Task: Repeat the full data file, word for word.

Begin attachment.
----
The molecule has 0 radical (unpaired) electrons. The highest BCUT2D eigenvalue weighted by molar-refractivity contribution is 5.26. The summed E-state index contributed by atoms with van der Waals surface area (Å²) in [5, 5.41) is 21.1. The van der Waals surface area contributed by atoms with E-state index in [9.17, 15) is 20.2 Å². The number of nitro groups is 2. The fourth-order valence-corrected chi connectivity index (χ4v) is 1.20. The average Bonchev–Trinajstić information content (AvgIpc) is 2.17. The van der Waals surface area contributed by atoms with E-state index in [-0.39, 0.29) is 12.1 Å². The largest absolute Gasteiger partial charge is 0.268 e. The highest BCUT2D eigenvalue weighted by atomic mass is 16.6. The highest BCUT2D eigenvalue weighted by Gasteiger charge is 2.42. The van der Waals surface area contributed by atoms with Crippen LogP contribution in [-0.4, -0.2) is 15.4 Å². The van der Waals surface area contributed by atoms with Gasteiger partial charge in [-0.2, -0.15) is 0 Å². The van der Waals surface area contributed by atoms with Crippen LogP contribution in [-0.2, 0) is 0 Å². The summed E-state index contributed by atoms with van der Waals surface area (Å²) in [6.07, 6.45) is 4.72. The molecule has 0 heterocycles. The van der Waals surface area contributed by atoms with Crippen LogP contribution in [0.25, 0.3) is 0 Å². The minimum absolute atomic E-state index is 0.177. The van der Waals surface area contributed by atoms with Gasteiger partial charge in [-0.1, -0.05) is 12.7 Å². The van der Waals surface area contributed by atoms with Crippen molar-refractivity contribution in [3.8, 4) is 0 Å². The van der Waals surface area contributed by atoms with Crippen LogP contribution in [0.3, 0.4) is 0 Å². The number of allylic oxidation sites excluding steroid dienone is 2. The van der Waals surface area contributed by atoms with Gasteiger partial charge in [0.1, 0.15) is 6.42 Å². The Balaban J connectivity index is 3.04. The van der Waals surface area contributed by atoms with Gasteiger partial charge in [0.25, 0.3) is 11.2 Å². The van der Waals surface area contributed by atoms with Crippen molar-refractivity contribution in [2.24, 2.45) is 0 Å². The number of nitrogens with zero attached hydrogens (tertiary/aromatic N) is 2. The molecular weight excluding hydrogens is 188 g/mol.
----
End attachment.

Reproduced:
The molecule has 0 radical (unpaired) electrons. The highest BCUT2D eigenvalue weighted by molar-refractivity contribution is 5.26. The summed E-state index contributed by atoms with van der Waals surface area (Å²) in [5, 5.41) is 21.1. The van der Waals surface area contributed by atoms with E-state index in [9.17, 15) is 20.2 Å². The number of nitro groups is 2. The fourth-order valence-corrected chi connectivity index (χ4v) is 1.20. The average Bonchev–Trinajstić information content (AvgIpc) is 2.17. The van der Waals surface area contributed by atoms with E-state index in [-0.39, 0.29) is 12.1 Å². The largest absolute Gasteiger partial charge is 0.268 e. The highest BCUT2D eigenvalue weighted by atomic mass is 16.6. The highest BCUT2D eigenvalue weighted by Gasteiger charge is 2.42. The van der Waals surface area contributed by atoms with Crippen LogP contribution in [-0.4, -0.2) is 15.4 Å². The van der Waals surface area contributed by atoms with Gasteiger partial charge in [-0.2, -0.15) is 0 Å². The van der Waals surface area contributed by atoms with Crippen LogP contribution in [-0.2, 0) is 0 Å². The summed E-state index contributed by atoms with van der Waals surface area (Å²) in [6.07, 6.45) is 4.72. The molecule has 0 heterocycles. The van der Waals surface area contributed by atoms with Crippen LogP contribution in [0.25, 0.3) is 0 Å². The minimum absolute atomic E-state index is 0.177. The van der Waals surface area contributed by atoms with Gasteiger partial charge in [-0.1, -0.05) is 12.7 Å². The van der Waals surface area contributed by atoms with Crippen molar-refractivity contribution in [3.8, 4) is 0 Å². The van der Waals surface area contributed by atoms with Crippen LogP contribution in [0.3, 0.4) is 0 Å². The number of allylic oxidation sites excluding steroid dienone is 2. The van der Waals surface area contributed by atoms with Gasteiger partial charge in [0.1, 0.15) is 6.42 Å². The Balaban J connectivity index is 3.04. The van der Waals surface area contributed by atoms with Gasteiger partial charge in [0.25, 0.3) is 11.2 Å². The van der Waals surface area contributed by atoms with Crippen molar-refractivity contribution in [2.24, 2.45) is 0 Å². The number of nitrogens with zero attached hydrogens (tertiary/aromatic N) is 2. The molecular weight excluding hydrogens is 188 g/mol.